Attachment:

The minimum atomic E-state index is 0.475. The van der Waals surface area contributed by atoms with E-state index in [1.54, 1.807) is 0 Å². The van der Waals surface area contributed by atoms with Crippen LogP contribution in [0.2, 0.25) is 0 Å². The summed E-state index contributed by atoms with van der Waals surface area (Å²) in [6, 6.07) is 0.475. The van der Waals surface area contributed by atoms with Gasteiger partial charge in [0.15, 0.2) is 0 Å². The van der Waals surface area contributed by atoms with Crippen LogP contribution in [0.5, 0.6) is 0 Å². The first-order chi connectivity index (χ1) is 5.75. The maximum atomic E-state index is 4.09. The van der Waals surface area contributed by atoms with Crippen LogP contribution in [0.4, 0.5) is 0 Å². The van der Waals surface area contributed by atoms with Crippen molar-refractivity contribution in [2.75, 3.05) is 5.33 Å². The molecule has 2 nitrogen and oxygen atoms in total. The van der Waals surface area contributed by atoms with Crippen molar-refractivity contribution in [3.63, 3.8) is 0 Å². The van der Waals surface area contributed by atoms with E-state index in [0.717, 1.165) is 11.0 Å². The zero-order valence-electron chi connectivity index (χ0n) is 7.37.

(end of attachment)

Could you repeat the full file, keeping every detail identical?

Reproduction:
The minimum atomic E-state index is 0.475. The van der Waals surface area contributed by atoms with E-state index in [1.54, 1.807) is 0 Å². The van der Waals surface area contributed by atoms with Crippen LogP contribution in [0.2, 0.25) is 0 Å². The summed E-state index contributed by atoms with van der Waals surface area (Å²) in [6, 6.07) is 0.475. The van der Waals surface area contributed by atoms with Gasteiger partial charge in [0.15, 0.2) is 0 Å². The van der Waals surface area contributed by atoms with Crippen LogP contribution in [0.5, 0.6) is 0 Å². The first-order chi connectivity index (χ1) is 5.75. The maximum atomic E-state index is 4.09. The van der Waals surface area contributed by atoms with Crippen LogP contribution in [0.4, 0.5) is 0 Å². The van der Waals surface area contributed by atoms with Crippen molar-refractivity contribution in [2.75, 3.05) is 5.33 Å². The molecule has 2 nitrogen and oxygen atoms in total. The van der Waals surface area contributed by atoms with Crippen molar-refractivity contribution in [3.63, 3.8) is 0 Å². The van der Waals surface area contributed by atoms with E-state index in [0.717, 1.165) is 11.0 Å². The zero-order valence-electron chi connectivity index (χ0n) is 7.37.